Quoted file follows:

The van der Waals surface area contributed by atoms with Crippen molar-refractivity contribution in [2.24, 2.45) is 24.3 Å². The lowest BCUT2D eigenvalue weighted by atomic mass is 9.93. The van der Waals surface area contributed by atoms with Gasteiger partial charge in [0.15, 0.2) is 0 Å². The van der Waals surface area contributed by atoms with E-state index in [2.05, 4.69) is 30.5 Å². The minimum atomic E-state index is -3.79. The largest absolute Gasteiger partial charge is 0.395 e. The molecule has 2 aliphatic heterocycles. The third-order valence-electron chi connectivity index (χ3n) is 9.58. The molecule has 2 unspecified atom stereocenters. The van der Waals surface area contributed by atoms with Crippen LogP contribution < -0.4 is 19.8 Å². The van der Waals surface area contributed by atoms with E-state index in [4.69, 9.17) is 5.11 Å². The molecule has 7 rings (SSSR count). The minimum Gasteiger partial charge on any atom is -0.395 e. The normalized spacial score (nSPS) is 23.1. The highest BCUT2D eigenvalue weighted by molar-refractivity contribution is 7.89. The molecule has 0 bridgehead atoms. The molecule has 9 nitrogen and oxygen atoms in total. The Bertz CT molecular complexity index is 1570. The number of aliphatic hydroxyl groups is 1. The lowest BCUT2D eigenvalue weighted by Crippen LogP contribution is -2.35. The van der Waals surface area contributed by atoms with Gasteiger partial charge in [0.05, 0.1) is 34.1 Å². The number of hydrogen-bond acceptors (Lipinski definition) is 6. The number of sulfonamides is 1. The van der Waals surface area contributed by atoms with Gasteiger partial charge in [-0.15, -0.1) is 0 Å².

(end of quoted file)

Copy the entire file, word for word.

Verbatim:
The van der Waals surface area contributed by atoms with Crippen molar-refractivity contribution in [2.24, 2.45) is 24.3 Å². The lowest BCUT2D eigenvalue weighted by atomic mass is 9.93. The van der Waals surface area contributed by atoms with Gasteiger partial charge in [0.15, 0.2) is 0 Å². The van der Waals surface area contributed by atoms with E-state index in [2.05, 4.69) is 30.5 Å². The minimum atomic E-state index is -3.79. The largest absolute Gasteiger partial charge is 0.395 e. The molecule has 2 aliphatic heterocycles. The third-order valence-electron chi connectivity index (χ3n) is 9.58. The molecule has 2 unspecified atom stereocenters. The van der Waals surface area contributed by atoms with Crippen LogP contribution < -0.4 is 19.8 Å². The van der Waals surface area contributed by atoms with E-state index in [4.69, 9.17) is 5.11 Å². The molecule has 7 rings (SSSR count). The minimum Gasteiger partial charge on any atom is -0.395 e. The normalized spacial score (nSPS) is 23.1. The highest BCUT2D eigenvalue weighted by molar-refractivity contribution is 7.89. The molecule has 0 bridgehead atoms. The molecule has 9 nitrogen and oxygen atoms in total. The Bertz CT molecular complexity index is 1570. The number of aliphatic hydroxyl groups is 1. The lowest BCUT2D eigenvalue weighted by Crippen LogP contribution is -2.35. The van der Waals surface area contributed by atoms with Gasteiger partial charge in [0.05, 0.1) is 34.1 Å². The number of hydrogen-bond acceptors (Lipinski definition) is 6. The number of sulfonamides is 1. The van der Waals surface area contributed by atoms with Gasteiger partial charge in [-0.15, -0.1) is 0 Å².